New report on digital-born news media in Europe

nicholls-thumbnailEven though digital-born news media like Slate and Salon, El Confidencial in Spain, and global players like the Huffington Post have been around for more than ten years, and every year seem to bring new digital-born news start-ups from Mic.com to Les Jours and El Español, there has been surprisingly little research systematically mapping these players, their editorial priorities, distribution strategies, and funding models.

A new Reuters Institute report by Tom Nicholls, Nabeelah Shabbir and myself builds on previous efforts by the Project for Excellent in Journalism, the Tow Center at Columbia, the SubMoJour project (and indeed ourselves with our work on Europe and India) by analyzing 12 different digital-born news media across France, Germany, Spain, and the UK.

We find that most digital-born news media sites in Europe are motivated by an ambition to do quality journalism, based on a lean cost structure, and have a pragmatic approach to new technology. The founders are normally journalists, often ex-newspaper journalists, and rarely come from a technology or finance background.

They are thus quite different from the kind of VC-backed, tech-oriented, aggresively expansionist image the word “start-up” brings to mind.

We identify three different kinds of digital-born news media (1) domestic for-profits like El Confidencial and Mediapart, (2) domestic non-profits like Correctiv and the Bureau for Investigative Journalism, and (3) international for-profit players like BuzzFeed and the Huffington Post.

Interestingly, while the international for-profit players all pursue global scale and offer news for free at the point of consumption, supported by advertising (display and native), our research suggests more and more domestic for-profits are moving away from the free, ad-supported approach and aim to build much more diverse funding models, often including a significant element of reader revenues.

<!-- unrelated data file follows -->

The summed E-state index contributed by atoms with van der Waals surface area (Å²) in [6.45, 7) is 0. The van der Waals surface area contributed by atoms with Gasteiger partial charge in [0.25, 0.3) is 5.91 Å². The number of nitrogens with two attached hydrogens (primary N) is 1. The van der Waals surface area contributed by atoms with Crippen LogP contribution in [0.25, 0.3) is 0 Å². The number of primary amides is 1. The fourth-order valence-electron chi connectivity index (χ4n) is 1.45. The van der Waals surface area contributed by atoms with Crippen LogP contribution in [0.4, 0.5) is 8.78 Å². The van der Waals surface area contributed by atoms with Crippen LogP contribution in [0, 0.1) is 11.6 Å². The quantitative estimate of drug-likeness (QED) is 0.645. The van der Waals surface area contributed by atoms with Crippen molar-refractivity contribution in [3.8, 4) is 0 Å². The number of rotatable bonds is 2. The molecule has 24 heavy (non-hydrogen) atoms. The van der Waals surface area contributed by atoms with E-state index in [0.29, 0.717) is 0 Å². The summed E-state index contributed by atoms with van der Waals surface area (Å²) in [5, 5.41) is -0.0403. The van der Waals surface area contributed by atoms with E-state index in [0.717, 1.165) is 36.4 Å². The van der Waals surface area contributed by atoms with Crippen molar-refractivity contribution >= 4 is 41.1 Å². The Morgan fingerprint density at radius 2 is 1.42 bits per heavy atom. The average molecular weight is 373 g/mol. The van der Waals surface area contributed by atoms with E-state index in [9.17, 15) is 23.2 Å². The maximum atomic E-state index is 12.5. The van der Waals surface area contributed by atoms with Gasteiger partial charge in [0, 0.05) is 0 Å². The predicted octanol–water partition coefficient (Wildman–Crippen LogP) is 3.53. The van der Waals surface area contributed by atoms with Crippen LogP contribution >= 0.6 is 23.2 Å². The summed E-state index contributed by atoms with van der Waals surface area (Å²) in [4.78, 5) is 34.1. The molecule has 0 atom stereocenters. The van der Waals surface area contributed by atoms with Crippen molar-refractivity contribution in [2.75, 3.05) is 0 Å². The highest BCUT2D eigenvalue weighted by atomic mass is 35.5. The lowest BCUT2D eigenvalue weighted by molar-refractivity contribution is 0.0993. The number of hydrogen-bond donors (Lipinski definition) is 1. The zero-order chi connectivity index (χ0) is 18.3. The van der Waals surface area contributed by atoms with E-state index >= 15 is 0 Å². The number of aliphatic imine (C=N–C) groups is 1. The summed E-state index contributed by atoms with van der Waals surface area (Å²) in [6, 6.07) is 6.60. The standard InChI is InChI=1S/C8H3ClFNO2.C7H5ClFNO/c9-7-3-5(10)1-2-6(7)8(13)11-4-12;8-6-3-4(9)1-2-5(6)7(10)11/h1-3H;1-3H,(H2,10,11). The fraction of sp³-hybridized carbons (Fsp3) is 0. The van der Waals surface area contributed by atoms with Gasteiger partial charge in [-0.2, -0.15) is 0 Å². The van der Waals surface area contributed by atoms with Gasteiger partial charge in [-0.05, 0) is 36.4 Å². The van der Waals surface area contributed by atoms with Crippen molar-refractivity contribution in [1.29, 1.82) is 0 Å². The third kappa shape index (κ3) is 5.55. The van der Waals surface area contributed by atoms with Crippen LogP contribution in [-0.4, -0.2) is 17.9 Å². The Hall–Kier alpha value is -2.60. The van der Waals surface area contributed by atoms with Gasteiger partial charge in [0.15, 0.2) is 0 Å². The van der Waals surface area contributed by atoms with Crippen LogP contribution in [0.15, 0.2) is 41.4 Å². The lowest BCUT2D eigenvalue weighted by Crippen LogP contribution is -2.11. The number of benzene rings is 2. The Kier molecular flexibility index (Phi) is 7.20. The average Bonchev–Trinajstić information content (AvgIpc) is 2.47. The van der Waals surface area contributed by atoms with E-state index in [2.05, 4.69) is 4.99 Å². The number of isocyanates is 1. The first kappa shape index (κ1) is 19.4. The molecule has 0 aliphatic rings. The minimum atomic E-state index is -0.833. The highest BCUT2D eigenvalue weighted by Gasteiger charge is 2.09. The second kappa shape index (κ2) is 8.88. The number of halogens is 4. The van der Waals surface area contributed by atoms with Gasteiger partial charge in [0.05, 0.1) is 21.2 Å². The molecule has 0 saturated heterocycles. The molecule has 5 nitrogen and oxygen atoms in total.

Domestic digital-born news media seem stronger in those countries – like France and Spain – where legacy media are weaker, not in those – like Germany and the UK – where the digital media market is most developed. This is in line with what Nico Bruno and I found in our 2012 study of these issues.
Our research also suggests that many of the issues that these digital-born news media face are very similar to some of the key ones confronting legacy news media: how do you develop a clear editorial identity in a very crowded environment, how do you master distribution as media use is  more and more distributed and intermediated by platform companies, and how do you fund your work when the advertising market is so challenging for content producers?
The full report is available for free download here.
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